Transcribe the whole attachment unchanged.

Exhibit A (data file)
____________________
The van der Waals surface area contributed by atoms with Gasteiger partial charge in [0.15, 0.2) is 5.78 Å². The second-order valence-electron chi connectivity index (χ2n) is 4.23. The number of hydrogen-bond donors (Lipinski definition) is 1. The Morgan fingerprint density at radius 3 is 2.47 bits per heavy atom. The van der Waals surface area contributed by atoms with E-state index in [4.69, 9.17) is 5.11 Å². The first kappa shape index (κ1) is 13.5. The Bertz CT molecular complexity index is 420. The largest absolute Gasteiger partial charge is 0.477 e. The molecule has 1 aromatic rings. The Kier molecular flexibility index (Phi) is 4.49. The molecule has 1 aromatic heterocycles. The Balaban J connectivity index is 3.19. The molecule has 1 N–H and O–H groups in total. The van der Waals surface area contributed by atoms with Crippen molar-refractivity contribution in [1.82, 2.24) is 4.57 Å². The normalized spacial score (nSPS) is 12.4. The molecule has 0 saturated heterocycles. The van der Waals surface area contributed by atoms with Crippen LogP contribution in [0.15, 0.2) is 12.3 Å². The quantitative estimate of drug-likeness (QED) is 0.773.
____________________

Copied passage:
The van der Waals surface area contributed by atoms with Gasteiger partial charge in [0.15, 0.2) is 5.78 Å². The second-order valence-electron chi connectivity index (χ2n) is 4.23. The number of hydrogen-bond donors (Lipinski definition) is 1. The Morgan fingerprint density at radius 3 is 2.47 bits per heavy atom. The van der Waals surface area contributed by atoms with E-state index in [4.69, 9.17) is 5.11 Å². The first kappa shape index (κ1) is 13.5. The Bertz CT molecular complexity index is 420. The largest absolute Gasteiger partial charge is 0.477 e. The molecule has 1 aromatic rings. The Kier molecular flexibility index (Phi) is 4.49. The molecule has 1 aromatic heterocycles. The Balaban J connectivity index is 3.19. The molecule has 1 N–H and O–H groups in total. The van der Waals surface area contributed by atoms with Crippen molar-refractivity contribution in [1.82, 2.24) is 4.57 Å². The normalized spacial score (nSPS) is 12.4. The molecule has 0 saturated heterocycles. The van der Waals surface area contributed by atoms with Crippen LogP contribution in [0.15, 0.2) is 12.3 Å². The quantitative estimate of drug-likeness (QED) is 0.773.